Thursday, February 8th, 2024

Jungeli ft. Imen Es, Alonzo, Abou Debeing & Lossa – Petit Génie

Our third song today, and our first with no relation to murder…

Jungeli ft. Imen Es, Alonzo, Abou Debeing & Lossa - Petit Génie

Nortey Dowuona: “C’est pas avec amour qu’on achète vêtements.” It’s a very cutting lyric once I found a translation of it (“It’s not with love that we buy clothes”), and it’s true. Jungeli, as a singer and as a presence (in the video at least), is a sweet, light-hearted kid who radiates joy in any room he enters. His voice is light and silken, and threads through the song even when he’s not leading a verse. But it doesn’t have gravity or weight, so everything he sings floats, including a Lingala verse close to the end of the track. His interplay with Abou Debeing, who also has a light tenor with a bit of bass, allows for a comfortable hand-off between the two. The lilting guitar melody that Jungeli mimics is light as well: it sidewinds through the drum pattern built by DJ Wills, who’s produced for the likes of MHD, Bramsito, and Alrima. Imen Es brings a weightier heft to the chorus when she sings it. Her voice is the highest on the track but feels substantial and firm, a comfortable interpretation of the notes placed in the front of the mix. Lossa’s deeper tenor can’t do the same, simply dragging as the echoes placed below him fill the track to an uncomfortable and unengaging degree. (Imen Es’s return is a blessing.) Alonzo has the deepest voice, the sharpest and most distinct flow, but it’s such a short, sharp shock that Jungeli’s looping verse lulls you back out of the abrupt switch in intensity. “Petit Génie” is so short that you think there’s nothing more there for you, it won’t put a career on Jungeli’s back. But you listen again. And again. And once more. It’s still at #1 — he deserves it. 

Mark Sinker: Such voices. Everyone in the room seems to be making a gently scuffed, breathily perfect pop noise, high or low — but honestly I wonder if Imen Es hasn’t the most beautiful delivery I’ve ever heard, with a kind of folded shiver in it. I hurried off to hear what else she’s recorded — an LP last year called Train de vie – but I came back again, because I think this company is bringing out the best in her. 

Joshua Minsoo Kim: That first warbled vocal sounds like something you’d hear in a Burial track. And really, this is a song about the pleasure of hearing vocals. Each new singer enters the track to revitalize. Best of all is Imen Es; she sounds like water, so pure and clear.

Kat Stevens: It always amazes me when people release summer jams in winter. I can imagine Jungeli is hoping to get this track established well before the Paris Olympics to ensure some tasty beach volleyball montage royalties, but unfortunately it’s way too late for a rhythmic gymnastics routine (that shiz needs at least a year of prep). The highlight is Imen Es piercing through the breezy beats like a territorial blackbird — a perfect accompaniment for a fluttering ribbon. Maybe LA 2028?

Kayla Beardslee: “Petit Génie” mixes the frantic whistles and percussion stutters of gqom with sunny guitar and relaxed vocals that feel much more Afrobeats — but it’s all in French, with features from various hip-hop artists (and R&B singer Imen Es, who absolutely eats the men up). The result is pleasant, though the mix of influences feels less like stitching together a tapestry and more like throwing it all in a blender.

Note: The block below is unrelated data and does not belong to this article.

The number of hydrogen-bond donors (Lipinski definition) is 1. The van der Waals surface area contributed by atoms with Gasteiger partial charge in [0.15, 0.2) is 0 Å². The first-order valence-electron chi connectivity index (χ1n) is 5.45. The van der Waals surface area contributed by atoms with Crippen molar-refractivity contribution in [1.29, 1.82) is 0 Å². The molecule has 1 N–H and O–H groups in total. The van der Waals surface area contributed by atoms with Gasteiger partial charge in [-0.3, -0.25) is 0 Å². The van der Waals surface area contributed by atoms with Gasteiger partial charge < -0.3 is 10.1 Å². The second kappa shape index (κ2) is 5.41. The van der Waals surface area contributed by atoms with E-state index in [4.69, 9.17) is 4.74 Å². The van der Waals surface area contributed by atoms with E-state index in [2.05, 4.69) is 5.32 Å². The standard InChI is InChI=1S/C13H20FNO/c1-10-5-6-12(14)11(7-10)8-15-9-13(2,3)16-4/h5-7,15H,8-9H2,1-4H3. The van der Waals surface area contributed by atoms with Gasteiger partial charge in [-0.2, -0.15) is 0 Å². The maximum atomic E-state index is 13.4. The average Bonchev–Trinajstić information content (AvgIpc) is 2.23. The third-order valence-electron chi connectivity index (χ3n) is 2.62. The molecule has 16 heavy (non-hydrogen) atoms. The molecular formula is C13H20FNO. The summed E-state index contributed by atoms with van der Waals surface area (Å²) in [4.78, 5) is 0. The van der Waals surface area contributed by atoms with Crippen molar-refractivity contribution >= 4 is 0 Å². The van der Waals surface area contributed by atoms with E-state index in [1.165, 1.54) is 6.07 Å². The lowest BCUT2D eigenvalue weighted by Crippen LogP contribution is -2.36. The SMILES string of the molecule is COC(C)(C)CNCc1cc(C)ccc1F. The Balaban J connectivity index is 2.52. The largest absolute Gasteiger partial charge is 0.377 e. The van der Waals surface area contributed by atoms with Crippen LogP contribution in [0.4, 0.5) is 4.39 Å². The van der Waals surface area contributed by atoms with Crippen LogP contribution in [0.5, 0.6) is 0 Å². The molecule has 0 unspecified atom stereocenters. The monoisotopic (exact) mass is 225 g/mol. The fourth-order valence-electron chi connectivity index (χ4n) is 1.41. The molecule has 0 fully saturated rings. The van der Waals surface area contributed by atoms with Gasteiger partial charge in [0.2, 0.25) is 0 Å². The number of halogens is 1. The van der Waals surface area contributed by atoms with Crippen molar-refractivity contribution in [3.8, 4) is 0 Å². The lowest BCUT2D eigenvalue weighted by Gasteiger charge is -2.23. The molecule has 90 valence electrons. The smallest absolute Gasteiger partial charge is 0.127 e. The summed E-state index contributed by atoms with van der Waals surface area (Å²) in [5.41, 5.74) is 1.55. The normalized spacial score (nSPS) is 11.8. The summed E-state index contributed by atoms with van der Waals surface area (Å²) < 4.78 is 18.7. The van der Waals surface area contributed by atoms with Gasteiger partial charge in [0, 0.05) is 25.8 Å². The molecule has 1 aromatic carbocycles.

Katherine St. Asaph: Groove is OK, but every vocalist here is about 66% as good as they needed to be.

Taylor Alatorre: Am I wrong for thinking that this sounds like a Francophone nightcore remix of “Am I Wrong“? And am I wrong for thinking Nico & Vinz deserve a better one?

Jessica Doyle: If I squint I can see something interesting in the tension between the stated text, pointedly superficial and unsentimental, and the musical atmosphere of friends hanging out and taking turns. I can see why this got popular: it provides a nice backdrop for an outdoor party. But I’m alone right now, so:

Jacob Sujin Kuppermann: I really do love posse cuts. “Petit Génie” serves as a helpful reminder of their benefits – take a collection of middling hooks and verses, staple them together over a pretty but anonymous beat, and achieve something much greater than the sum of its parts.

Thomas Inskeep: A lovely, breezy blend of Afrobeats, hip-hop and R&B, the epitome of ear candy.

Ian Mathers: My French is nowhere near fluent (or remembered; it’s been years) enough to keep up with all the different speakers and accents here, but there’s a lightness of touch and group-level joy that comes through here, whatever the text actually is. Posse cuts like this can suffer from a lack of consistent quality on the one hand (cf. how annoying I found ArrDee on “Body (Remix)“) and not having distinctive enough personalities on the other, but “Petit Génie” doesn’t break a sweat threading that particular needle.

Isabel Cole: Feels bigger than it is, in a good way — a sense of richness, lushness even, achieved not through maximalism but through the careful deployment of each component part. I was surprised when I looked at the length by how short it was, also in a good way, as if the song had created such a complete sonic world that time ran differently there. I like how each vocalist brings a slightly different emotional shading, even when they’re singing the same melody.

Leah Isobel: Damn, life is pain.

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